I’ve also made a few raised beds this year, one specifically for greens, and one specifically for cabbages. I’m hoping to fool the cabbage moths and the slugs, but we’ll see about that too. I would love it if this was the year that I finally grew a decent cabbage.

A few points of interest about last year’s garden. I still have kale and chard growing outside and being harvested that I put in sometime around last July. By December last year, I had given up on my broccoli, which failed to make heads by then. But lo and behold, they finally did make heads, and then put out side shoots like crazy all winter. I only last week harvested the last of it, and still have a little in my fridge. It was an inspiration to me. This year, I’d like to keep some things like that alive all winter on purpose. Time will tell.

So, I’m looking forward to checking back in from time to time, and to catching up on my favorite fellow bloggers whom I haven’t visited in a very long time. I hope I find you all well.

3/22/2012 5:56:40 PM

Shannon! This post of your certainly has been 'a long time coming'! I've thought about you from time to time, and wondering what you've been up to. I've always loved your writing style, and enjoyed reading your posts. Great to have you back. Looking forward to reading more.

3/22/2012 2:56:17 PM

Sounds like your garden will definitely keep you busy. We're starting our first ever garden on our homestead. We have seeds started that will need to be transplanted soon. I have a picture of our newly fenced garden on my new A Wanner Be Pioneer blog here at GRIT. We cut our garden space out of an area of beautiful grass, so we are expecting to battle grass this year too! :) But we're very fortunate to have wonderful soil...which will get even better as we add compost and worm castings. Look forward to hearing more about your garden progress.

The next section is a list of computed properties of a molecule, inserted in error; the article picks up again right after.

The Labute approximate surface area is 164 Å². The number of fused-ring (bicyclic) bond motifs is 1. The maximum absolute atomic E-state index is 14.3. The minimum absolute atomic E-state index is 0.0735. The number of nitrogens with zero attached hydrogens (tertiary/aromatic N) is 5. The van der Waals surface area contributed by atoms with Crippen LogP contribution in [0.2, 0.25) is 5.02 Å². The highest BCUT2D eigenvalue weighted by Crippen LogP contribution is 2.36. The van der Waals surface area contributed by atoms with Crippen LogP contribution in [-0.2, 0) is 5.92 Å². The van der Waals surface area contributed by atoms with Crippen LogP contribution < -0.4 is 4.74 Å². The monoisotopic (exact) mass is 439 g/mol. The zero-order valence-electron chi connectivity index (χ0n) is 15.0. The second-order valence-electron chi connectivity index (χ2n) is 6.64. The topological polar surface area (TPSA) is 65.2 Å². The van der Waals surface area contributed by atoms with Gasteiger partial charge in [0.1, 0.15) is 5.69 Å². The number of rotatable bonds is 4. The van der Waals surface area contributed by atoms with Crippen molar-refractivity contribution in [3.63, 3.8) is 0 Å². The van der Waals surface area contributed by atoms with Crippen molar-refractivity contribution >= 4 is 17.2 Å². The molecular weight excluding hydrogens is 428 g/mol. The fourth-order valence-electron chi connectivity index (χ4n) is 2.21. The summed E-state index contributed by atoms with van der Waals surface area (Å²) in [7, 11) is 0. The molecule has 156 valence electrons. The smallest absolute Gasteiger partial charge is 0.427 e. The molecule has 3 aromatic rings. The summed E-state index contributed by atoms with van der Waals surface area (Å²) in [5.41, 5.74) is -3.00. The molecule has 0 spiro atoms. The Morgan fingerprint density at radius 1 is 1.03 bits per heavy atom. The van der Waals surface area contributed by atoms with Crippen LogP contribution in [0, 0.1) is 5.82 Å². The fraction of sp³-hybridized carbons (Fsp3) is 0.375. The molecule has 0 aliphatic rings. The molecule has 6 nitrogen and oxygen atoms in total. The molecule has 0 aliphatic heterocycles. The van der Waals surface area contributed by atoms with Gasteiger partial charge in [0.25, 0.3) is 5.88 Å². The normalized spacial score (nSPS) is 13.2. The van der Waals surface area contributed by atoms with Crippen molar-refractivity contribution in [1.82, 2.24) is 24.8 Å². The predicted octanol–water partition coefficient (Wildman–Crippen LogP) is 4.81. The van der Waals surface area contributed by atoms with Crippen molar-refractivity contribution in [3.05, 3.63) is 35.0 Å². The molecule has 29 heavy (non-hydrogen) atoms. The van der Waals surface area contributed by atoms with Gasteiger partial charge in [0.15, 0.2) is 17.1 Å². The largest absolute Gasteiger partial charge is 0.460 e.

3/20/2012 2:51:57 AM

S.M.R., welcome back. Missed you while you were gone. As you can see our list of bloggers has grown over the last 10 months. There are lots of new and interesting bloggers to read about. I'm glad you decided to come back and once again share your gardening experiences with us. As for me, yeah, I've been busy too. You can read all about it in my blog. I've been scratching around outside all winter long. It was the year without winter almost every where in the country. Who would have thought that on St. Patrick's Day people would be on the beach in Chicago. Well, the caveat was no one was in the water at a chilly 42 degrees but the 80 plus record breaking by 20 degree temperature made laying in the sand on the beach a good experience. Unfortunately there are no beaches in Nebraska so my warm days are spent out on the Poor Man's Patio. It's not quite a living patio yet but I've been thinking about what to put in the hanging baskets this year. It was awesome last year. Thanks to a little help from my GRIT blogger friends. It sounds like you have a plan for the garden. I've heard that horseradish can be very invasive and comes back stronger every year. It really needs to be confined or it will spread into places you don't really want. Maybe Cindy can verify if that's true or not. I've kind of shied away from growing it for that reason. Good luck with all your best laid plans. Have a great day in the garden.